ORCP 46 (emphasis added). "Under the rule," defendants argue, "there must be an order of which the party has notice and which has been violated before sanctions may be imposed against the offending party."

Defendants' argument is correct as far as it goes: ORCP 46 B authorizes sanctions for violations of court orders. Defendants, however, ignore ORCP 46 D, the section of the rule that is applicable here:

"If a party * * * fails (1) to appear before the officer who is to take the deposition of that party or person, after being served with a proper notice, or (2) to comply with or serve objections to a request for production and inspection submitted under Rule 43, after proper service of the request, the court in which the action is pending on motion may make such orders in regard to the failure as are just, including among others it may take any action authorized under subsection B(2)(a), (b), and (c) of this rule."

(Emphasis added.) Defendants' observations regarding ORCP 46 B notwithstanding, ORCP 46 D expressly authorizes an ORCP 46 B(2)(b) sanction--"prohibiting the disobedient party from introducing designated matters in evidence"--when a party has failed to "comply with * * * a request for production and inspection submitted under Rule 43[.]" See, e.g., Jones v. Dorsey, 193 Or App 688, 691, 91 P3d 762, rev den, 337 Or 547 (2004) (describing trial court's award of monetary sanctions under ORCP 46 D for failure to produce documents). On this record, where there is evidence that the failure to previously produce the exhibits was intentional rather than mere oversight, the trial court was well within its authority to exclude defendants' exhibits as a sanction for their discovery violation.

Defendants' final assignment of error, which pertains to the award of attorney fees, is contingent on their success as to one of the first three assignments. Because we reject each of defendants' predicate assignments of error, we reject their fourth assignment as well.


1. During the course of the proceedings, JP Morgan Chase Bank was substituted as plaintiff. We refer to plaintiff as "Washington Mutual" or "the bank" for purposes of this opinion.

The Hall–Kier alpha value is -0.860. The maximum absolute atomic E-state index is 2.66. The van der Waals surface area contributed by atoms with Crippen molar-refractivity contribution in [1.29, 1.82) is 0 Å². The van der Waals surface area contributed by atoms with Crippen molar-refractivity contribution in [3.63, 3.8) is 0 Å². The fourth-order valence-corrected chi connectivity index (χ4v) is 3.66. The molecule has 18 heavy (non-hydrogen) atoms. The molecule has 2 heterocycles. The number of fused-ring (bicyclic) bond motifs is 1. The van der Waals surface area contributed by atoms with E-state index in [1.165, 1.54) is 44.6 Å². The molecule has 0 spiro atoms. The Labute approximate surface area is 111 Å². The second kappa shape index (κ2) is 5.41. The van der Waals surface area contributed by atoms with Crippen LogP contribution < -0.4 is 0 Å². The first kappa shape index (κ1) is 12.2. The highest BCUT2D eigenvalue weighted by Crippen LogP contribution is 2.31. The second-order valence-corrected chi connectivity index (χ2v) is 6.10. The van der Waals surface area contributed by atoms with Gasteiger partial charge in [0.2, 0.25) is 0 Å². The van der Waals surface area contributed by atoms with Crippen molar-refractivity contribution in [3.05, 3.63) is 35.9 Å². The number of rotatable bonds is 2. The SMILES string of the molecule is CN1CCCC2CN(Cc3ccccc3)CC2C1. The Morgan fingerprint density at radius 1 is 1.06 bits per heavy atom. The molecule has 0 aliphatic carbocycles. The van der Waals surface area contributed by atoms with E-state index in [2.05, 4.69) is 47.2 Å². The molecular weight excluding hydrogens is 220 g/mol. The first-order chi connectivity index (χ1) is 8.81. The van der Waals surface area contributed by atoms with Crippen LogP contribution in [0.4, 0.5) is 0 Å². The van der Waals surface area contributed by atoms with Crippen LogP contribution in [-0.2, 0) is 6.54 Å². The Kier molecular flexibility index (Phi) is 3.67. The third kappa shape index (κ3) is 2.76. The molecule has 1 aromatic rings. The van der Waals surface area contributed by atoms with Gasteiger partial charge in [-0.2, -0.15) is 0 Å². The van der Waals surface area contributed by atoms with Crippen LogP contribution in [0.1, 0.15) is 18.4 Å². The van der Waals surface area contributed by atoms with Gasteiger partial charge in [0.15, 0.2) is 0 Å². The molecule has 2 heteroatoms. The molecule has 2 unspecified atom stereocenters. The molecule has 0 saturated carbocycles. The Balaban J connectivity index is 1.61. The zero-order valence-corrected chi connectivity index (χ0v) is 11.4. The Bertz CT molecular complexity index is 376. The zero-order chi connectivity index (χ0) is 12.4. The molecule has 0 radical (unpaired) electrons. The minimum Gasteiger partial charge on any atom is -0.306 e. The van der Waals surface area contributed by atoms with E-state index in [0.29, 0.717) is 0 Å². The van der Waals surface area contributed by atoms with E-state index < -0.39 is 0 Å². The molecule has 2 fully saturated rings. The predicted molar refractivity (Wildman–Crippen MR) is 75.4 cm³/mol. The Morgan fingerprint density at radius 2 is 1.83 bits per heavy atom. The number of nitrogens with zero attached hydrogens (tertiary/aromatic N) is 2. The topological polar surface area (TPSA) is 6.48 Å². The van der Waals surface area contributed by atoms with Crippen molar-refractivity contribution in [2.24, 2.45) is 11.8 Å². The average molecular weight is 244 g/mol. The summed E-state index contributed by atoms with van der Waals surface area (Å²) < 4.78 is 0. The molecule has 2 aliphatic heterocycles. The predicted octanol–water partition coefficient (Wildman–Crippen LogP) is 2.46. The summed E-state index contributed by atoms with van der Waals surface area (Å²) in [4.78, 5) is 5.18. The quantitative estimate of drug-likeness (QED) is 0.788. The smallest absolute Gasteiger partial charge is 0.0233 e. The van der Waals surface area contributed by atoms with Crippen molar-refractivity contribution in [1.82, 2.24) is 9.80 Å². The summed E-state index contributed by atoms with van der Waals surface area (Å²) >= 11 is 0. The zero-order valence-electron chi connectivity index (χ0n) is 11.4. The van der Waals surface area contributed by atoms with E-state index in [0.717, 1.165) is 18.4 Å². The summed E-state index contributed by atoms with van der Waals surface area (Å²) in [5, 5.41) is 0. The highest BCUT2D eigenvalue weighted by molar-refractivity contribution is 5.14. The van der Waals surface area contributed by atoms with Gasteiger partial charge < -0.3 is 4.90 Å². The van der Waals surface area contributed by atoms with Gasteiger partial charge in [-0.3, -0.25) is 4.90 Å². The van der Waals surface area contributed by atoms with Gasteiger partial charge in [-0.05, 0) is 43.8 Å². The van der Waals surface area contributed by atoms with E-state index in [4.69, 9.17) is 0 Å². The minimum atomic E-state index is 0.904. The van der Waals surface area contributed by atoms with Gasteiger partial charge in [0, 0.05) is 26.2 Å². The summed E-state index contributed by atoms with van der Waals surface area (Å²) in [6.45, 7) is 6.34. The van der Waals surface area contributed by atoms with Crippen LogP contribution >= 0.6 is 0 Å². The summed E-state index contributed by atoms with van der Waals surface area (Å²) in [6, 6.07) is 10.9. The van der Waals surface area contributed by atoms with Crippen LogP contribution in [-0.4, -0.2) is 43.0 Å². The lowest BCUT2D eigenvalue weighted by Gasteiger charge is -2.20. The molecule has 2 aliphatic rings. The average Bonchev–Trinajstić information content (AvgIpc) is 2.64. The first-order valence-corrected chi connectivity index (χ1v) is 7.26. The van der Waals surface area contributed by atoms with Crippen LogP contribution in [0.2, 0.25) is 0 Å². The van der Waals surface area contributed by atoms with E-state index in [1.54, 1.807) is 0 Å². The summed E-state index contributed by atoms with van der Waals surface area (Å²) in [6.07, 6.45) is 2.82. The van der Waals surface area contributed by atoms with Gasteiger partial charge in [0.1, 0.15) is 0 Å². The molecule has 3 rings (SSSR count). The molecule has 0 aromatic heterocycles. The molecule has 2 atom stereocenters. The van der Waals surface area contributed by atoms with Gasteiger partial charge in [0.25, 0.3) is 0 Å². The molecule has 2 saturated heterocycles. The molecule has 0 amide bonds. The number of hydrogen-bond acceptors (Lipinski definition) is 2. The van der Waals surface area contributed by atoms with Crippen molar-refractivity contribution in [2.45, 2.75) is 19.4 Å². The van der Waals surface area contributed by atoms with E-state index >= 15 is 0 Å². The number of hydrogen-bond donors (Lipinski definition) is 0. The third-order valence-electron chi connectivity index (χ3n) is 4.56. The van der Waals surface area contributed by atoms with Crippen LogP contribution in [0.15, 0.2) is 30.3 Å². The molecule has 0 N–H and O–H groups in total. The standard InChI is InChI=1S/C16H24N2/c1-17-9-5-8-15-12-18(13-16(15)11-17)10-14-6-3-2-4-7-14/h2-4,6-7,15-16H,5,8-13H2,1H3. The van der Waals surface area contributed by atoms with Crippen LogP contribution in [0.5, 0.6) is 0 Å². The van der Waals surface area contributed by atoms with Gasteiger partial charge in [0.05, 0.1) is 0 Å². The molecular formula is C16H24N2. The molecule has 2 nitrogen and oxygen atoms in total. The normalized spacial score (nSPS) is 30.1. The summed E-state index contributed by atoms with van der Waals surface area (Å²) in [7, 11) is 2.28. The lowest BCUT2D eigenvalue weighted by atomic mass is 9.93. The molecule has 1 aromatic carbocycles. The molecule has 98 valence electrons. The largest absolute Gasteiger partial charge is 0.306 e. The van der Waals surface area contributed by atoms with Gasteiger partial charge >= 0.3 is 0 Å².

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2. That provision of the 1-4 Family Rider also negated the effect of a provision in the Construction Term Rider to Deed of Trust that modified Uniform Covenant 6 by establishing the date the occupancy obligation would commence.

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3. Defendants executed "Optional Document-Draw Payee Appointments" that directed Washington Mutual to make payments to defendants' general contractor.

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4. The Honorable Robert J. Huckleberry heard the motion and issued a letter opinion.

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5. On one issue--defendants' entitlement to a credit involving the "force-placed" insurance--the bank conceded that there were issues of fact that required a trial. That issue was eventually tried to the court, as discussed later in this opinion.

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6. Defendant Freitag's affidavit states that defendants were required to "reside in the premises within sixty days of the completion of construction" pursuant to "the provisions of the Deed of Trust * * * [and] the Adjustable Rate Riders, and 1-4 Family Rider Assignment of Rents." It is not clear whether defendants argue on appeal that the deeds of trust and riders required them to occupy the premises. Rather than belabor the point, we simply note that such a reading of those documents is wholly implausible; to the contrary, the 1-4 Family Riders unambiguously eliminate any occupancy requirement from the deeds of trust.